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To bean or not to bean

To bean or not to bean

Research shows that the more Christians read the Bible, the more active they are in their faith. Executive Director for Churches in Mission Krish Kandiah explores what this means for the Church...

I'm feeling restless. I have been in back-to-back meetings, had far too many cups of coffee, and my personal space is being invaded by several strangers simultaneously on the Underground. The caffeine is doing strange things to my body and my brain, and I am itching to do something active.

So the moment the train pulls into the Tube station, I sprint up the escalator and all but hurdle the turnstile at the top. I am full of stimulant and looking for a way to put it to use. My bike is waiting for me at the station, so I jump on for a five-mile race against the clock to make sure that I can get home to be with my family.

Mission accomplished. And the first thing I do after greeting my wife and kids? Tired and thirsty and in need of an energy boost, I put on the kettle for more coffee.

As the caffeine kicks in once more, my brain goes into overdrive. Does the caffeine cause the need to expend energy, or does expending energy necessitate the caffeine? This reminds me of another chicken and egg correlation conundrum that I am working out at the moment: does reading the Bible cause us to be more active in our faith, or does being active in our faith inspire us to read the Bible?

The puzzle derives from the Alliance faith survey, which reported: 

The more time an evangelical Christian spends reading the Bible each week, the more active they are in other areas of their faith. They are more likely to volunteer, to give money, to pray frequently and talk about their faith.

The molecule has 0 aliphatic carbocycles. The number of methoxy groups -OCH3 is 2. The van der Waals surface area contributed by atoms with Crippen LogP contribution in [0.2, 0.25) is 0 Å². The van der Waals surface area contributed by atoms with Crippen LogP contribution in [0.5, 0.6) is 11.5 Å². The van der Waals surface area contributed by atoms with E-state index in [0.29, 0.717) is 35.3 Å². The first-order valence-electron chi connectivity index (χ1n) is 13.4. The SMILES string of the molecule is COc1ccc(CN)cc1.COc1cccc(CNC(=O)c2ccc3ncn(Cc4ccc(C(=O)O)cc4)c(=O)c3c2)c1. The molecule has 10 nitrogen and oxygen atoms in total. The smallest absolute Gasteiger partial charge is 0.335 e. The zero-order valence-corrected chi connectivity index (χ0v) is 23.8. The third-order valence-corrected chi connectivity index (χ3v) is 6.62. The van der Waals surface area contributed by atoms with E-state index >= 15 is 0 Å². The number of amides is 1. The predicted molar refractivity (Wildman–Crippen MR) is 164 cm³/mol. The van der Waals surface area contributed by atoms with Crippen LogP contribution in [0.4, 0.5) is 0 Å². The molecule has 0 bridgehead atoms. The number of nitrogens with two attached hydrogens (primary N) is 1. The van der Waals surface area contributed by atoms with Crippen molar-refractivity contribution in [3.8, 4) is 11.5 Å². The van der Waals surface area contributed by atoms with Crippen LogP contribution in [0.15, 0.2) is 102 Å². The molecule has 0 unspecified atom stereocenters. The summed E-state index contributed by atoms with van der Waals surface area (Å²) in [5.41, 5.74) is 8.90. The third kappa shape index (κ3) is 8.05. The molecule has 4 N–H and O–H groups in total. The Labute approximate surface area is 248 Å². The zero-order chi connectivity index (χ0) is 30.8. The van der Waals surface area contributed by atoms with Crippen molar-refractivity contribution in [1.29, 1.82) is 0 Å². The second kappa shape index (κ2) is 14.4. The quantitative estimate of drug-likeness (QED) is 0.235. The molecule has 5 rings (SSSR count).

We seem to be confronted with two reasons for this: either feeding on God's Word gives us spiritual nourishment that is converted into energy for God's mission, or involving ourselves in God's mission by serving fellow Christians in the Church, or serving our communities, makes us hungry for the spiritual nourishment that the Word of God is to us.

The Bible seems to argue both sides of the conundrum. On one hand the word of God is likened to milk, bread, meat and honey - a nourishing and appetising diet that is a staple for spiritual life (1 Peter 2) and stimulating for a maturing palate (Hebrews 5.14), equipping us to action (2 Timothy 3.16-17).

On the other hand we are told that too much knowledge puffs us up and turns us into what some have dubbed "constipated sponges". Thank God the Bible is also likened to hammers, trumpets, torches and swords - vital tools to keep us going in active service. As we struggle to live out our faith, we are forced back to God's Word (Psalm 119.9). 

Perpetual motion

Talking of puzzles, my friend Gerard Kelly posed another one to me today: why is it that if you drop a cat it always lands on its feet and if you drop a piece of toast it always lands butter-side down? And what happens when Miaow's Law meets Murphy's Law and you drop a cat with a piece of toast on its back?

In my head I am picturing perpetual motion and a dizzy cat. But maybe this helps us understand our Bible-reading conundrum. If you are a mission-minded Christian, you will want to feed on the Bible, and if you read the Bible you will become a mission-minded Christian. It doesn't matter where you start; the result is a perpetual cycle of appetite and action, feeding yourself and feeding others.

The Church in the UK is currently blessed with unprecedented availability of Bibles and Bible resources, but we desperately need something to initiate this cycle of Bible appetite and mission-minded activism. In partnership with more than 100 agencies, the Alliance has been hard at work on the Biblefresh initiative to fill just that need.

And expectations for success are high, as new churches from around the UK join Biblefresh every day, pledging not only to read the Bible afresh but also make translation, training and experiencing the Bible a priority for 2011.

Our prayer is that through a recovery of passion for God's Word, God's people will be more passionate about God's mission, triggering a virtuous cycle of increased appetite for Scripture. And so to my final quandary of the day: cappuccino or instant before bedtime? To bean or not to bean - that is the question. 

Make sure your church is on the Biblefresh map at: biblefresh.com


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